• Gate Helmsley – Gate is from the Norse for road or street and Helmsley is Helm’s forest clearing.  It might also refer to a piece of dry land surrounded by marsh.
  • Kirkby Underdale – Kirk comes from the Norse word for church and dale comes from either Anglo-saxon word for valley or the Norse word for valley, they are very similar.  It could be an entirely Viking place name or it could have been altered by them.
  • Fridaythorpe – ‘Frigedaeg’s outlying farm/settlement’, with thorpe being a norse suffix.  This personal name may be based on Frigg or Freya, the name of the Old Norse god of fertility from whom we get the name of the day called Friday.
  • Wetwang – Probably, ‘field for the trial of a legal action’ although it’s controversial as at first glance it seems to suggest the wet field.  However the nature of the land doesn’t fit with this.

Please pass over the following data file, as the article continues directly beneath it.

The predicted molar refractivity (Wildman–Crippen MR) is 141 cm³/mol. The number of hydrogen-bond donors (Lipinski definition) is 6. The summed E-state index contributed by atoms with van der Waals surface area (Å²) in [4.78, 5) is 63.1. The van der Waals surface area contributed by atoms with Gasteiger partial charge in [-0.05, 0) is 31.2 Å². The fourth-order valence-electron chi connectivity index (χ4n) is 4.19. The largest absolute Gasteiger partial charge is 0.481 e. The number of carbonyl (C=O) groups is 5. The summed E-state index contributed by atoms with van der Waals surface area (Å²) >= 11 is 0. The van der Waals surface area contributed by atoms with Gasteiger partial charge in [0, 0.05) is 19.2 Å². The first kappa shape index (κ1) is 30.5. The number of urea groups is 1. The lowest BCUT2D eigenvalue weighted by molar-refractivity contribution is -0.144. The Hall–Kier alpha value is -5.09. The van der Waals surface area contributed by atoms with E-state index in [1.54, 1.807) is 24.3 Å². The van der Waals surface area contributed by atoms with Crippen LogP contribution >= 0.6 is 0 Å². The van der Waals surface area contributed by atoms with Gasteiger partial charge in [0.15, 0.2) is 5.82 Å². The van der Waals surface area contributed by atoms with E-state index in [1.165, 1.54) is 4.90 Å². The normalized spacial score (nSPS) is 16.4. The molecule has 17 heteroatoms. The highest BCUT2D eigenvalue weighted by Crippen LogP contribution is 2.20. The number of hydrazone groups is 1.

• Garton on the wolds – ‘Farm/settlement on/near a triangular piece of ground’ in the ‘forest’.  A gore was a triangular plot of land, tun comes from a word denoting dwellings and wold comes from the anglosaxon for woodland
  • Nafferton – like with garton, ton means dwelling so we have ‘Nattfari’s farm/settlement’.
  • Bridlington – ‘Farm/settlement connected with Berhtel’.
  • Sewerby – recorded in domesday book as Siwardbi that is to say Siward’s farm.
  • Flamborough Head – Fleinn was possibly a personal name or could be from the noun for hook and burg tells us that it’s a fortifcation or there’s some sort of defensive work there.  Another suggestion is that Flam comes from a word for arrow.
  • Bempton – ‘Beam farm/settlement’ ,ie., made of beams or possibly, ‘tree farm/settlement’, indicating it was near a prominent tree.

One of the key things you can see by looking at Yorkshire place names is how much more woodland there used to be.

Serendipitously, this article popped up on twitter about disabled access to the countryside and using place names and maps to access nature differently. 

The most useful tool I found for looking into place names was from Nottingham Uni.